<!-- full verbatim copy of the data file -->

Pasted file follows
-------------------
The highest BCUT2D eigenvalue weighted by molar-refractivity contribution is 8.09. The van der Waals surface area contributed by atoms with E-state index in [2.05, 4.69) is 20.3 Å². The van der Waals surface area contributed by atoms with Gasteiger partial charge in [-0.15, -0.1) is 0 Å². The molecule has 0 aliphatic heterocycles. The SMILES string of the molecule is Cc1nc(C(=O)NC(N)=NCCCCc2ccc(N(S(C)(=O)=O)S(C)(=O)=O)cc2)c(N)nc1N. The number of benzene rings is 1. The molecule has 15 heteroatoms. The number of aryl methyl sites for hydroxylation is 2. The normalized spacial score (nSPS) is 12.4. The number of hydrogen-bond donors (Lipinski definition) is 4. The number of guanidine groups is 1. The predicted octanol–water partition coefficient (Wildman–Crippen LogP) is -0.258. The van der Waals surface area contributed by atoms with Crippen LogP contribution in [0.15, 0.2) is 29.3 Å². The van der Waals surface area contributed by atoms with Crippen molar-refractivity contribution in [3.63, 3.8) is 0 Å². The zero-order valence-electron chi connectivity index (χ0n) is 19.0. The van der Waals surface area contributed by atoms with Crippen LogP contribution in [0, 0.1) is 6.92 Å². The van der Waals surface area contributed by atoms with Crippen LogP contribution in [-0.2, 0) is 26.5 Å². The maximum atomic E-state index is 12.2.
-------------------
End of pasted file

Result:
The highest BCUT2D eigenvalue weighted by molar-refractivity contribution is 8.09. The van der Waals surface area contributed by atoms with E-state index in [2.05, 4.69) is 20.3 Å². The van der Waals surface area contributed by atoms with Gasteiger partial charge in [-0.15, -0.1) is 0 Å². The molecule has 0 aliphatic heterocycles. The SMILES string of the molecule is Cc1nc(C(=O)NC(N)=NCCCCc2ccc(N(S(C)(=O)=O)S(C)(=O)=O)cc2)c(N)nc1N. The number of benzene rings is 1. The molecule has 15 heteroatoms. The number of aryl methyl sites for hydroxylation is 2. The normalized spacial score (nSPS) is 12.4. The number of hydrogen-bond donors (Lipinski definition) is 4. The number of guanidine groups is 1. The predicted octanol–water partition coefficient (Wildman–Crippen LogP) is -0.258. The van der Waals surface area contributed by atoms with Crippen LogP contribution in [0.15, 0.2) is 29.3 Å². The van der Waals surface area contributed by atoms with Crippen molar-refractivity contribution in [3.63, 3.8) is 0 Å². The zero-order valence-electron chi connectivity index (χ0n) is 19.0. The van der Waals surface area contributed by atoms with Crippen LogP contribution in [0, 0.1) is 6.92 Å². The van der Waals surface area contributed by atoms with Crippen LogP contribution in [-0.2, 0) is 26.5 Å². The maximum atomic E-state index is 12.2.